Contributed by San Mateo County Association of Realtors:
On Wednesday, Jan. 16, the South Francisco City Council will hold a second study session on the city’s current practice of mandating a sewer lateral as well as home inspection before the sale of a private residence is allowed to close. The meeting, which begins at 6:30 p.m., will be held in the City Council Chambers, located in the Municipal Services Building at 33 Arroyo Dr.
“As realtors, we have serious practical and legal concerns with South San Francisco invading the privacy of its citizens with warrantless inspections, and interfering with a citizen’s right to buy or sell their home,” said Steve Blanton, Executive Officer for the San Mateo County Association of Realtors (SAMCAR). “At the first study session last October, the city council gave specific direction to the fire department to meet with the real estate industry and come back with alternatives to these costly-time-of sale mandates."
In the course of researching the issue, SAMCAR found that some homeowners had been fined in excess of $80,000.
“The meetings have occurred; the alternatives have not. South San Francisco Citizens are mostly unaware about the city’s ability to stop the sale of their residence and assess outlandish fines in the process. These point of sale inspections are more about public finance than public safety,” Blanton said.
Councilmember Kevin Mullin stated in October that, “we don’t want to stop the sales of homes in South San Francisco, but we do want adequate safety assurances.”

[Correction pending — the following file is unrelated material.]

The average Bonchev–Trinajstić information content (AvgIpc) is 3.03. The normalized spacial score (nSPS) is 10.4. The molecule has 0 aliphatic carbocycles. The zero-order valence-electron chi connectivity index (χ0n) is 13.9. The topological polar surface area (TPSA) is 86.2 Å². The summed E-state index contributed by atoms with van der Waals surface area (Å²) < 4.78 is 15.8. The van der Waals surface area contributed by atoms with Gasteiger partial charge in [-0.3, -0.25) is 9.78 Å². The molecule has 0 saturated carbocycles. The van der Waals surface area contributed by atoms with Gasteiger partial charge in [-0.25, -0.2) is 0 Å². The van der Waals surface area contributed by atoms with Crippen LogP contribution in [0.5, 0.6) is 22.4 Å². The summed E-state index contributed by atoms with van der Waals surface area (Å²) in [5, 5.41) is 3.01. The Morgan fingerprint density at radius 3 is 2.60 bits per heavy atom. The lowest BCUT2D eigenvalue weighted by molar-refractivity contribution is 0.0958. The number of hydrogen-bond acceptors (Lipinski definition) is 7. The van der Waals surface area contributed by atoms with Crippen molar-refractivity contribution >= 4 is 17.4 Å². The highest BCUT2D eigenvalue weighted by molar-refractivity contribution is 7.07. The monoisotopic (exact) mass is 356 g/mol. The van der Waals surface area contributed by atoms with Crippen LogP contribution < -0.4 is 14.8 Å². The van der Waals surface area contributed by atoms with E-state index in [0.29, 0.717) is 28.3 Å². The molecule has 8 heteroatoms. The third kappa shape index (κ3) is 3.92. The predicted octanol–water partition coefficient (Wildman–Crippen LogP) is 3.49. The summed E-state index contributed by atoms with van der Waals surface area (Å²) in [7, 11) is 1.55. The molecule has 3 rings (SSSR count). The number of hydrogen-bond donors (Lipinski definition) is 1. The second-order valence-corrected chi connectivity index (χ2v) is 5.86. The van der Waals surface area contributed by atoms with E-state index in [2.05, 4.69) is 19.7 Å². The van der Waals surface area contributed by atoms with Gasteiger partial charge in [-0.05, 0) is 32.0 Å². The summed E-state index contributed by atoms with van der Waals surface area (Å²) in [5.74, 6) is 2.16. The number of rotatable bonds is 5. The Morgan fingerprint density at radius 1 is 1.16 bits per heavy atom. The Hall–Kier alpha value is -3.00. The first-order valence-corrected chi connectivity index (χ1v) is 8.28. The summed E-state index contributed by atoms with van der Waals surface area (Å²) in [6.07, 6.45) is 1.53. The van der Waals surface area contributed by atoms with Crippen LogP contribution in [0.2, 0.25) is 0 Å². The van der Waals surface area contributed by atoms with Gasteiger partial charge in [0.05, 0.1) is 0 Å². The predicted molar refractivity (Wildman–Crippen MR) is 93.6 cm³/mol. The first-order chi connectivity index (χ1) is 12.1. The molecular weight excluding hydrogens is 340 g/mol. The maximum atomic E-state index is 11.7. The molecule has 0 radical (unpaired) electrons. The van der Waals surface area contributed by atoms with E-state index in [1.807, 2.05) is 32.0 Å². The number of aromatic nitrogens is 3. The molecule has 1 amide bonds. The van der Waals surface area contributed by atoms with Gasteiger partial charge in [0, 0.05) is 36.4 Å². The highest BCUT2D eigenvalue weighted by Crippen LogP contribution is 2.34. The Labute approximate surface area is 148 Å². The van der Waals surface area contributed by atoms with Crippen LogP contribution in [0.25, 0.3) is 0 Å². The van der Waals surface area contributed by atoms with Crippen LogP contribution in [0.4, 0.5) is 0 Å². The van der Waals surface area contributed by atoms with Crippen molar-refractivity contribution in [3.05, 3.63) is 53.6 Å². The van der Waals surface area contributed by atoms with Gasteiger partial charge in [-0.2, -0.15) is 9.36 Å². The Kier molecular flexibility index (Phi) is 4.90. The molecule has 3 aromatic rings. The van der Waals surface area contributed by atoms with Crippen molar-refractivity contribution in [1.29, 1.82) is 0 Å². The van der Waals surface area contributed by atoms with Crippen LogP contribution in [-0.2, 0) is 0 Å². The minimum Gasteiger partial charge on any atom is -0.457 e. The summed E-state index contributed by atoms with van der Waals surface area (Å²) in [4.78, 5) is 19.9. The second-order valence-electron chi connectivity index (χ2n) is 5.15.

SAMCAR agrees, but notes South San Francisco is the only municipality in San Mateo County that mandates home inspections for matters already covered by state law. Property disclosure requirements are required for such items as operating smoke detectors and earthquake-safe water heater strapping — the very items the city says it needs to inspect.
“That same state law also provides for sellers to comply using self-certification,” Blanton said. “The truth is these inspections are not required under state law and to top it off, the city’s ordinance expired years ago — the one they claimed gave them the authority to conduct the inspections.”
Blanton went on to explain, “even the Fire Department – who performs the home inspections — admitted there is no legally enforceable ordinance. But that does not stop them from continuing to require the inspections. Residents are protected under the 4th amendment of the Constitution from warrantless searches. The city claims this is a public safety and health issue, which would make it citywide in scope and not just limited to those who buy or sell property. The inspections are a ruse to gain access to citizens homes and to assess fines.”
How do you feel about these extra home inspections? Is the city over-stepping its boundaries or are they appropriate? Tell us in the comments!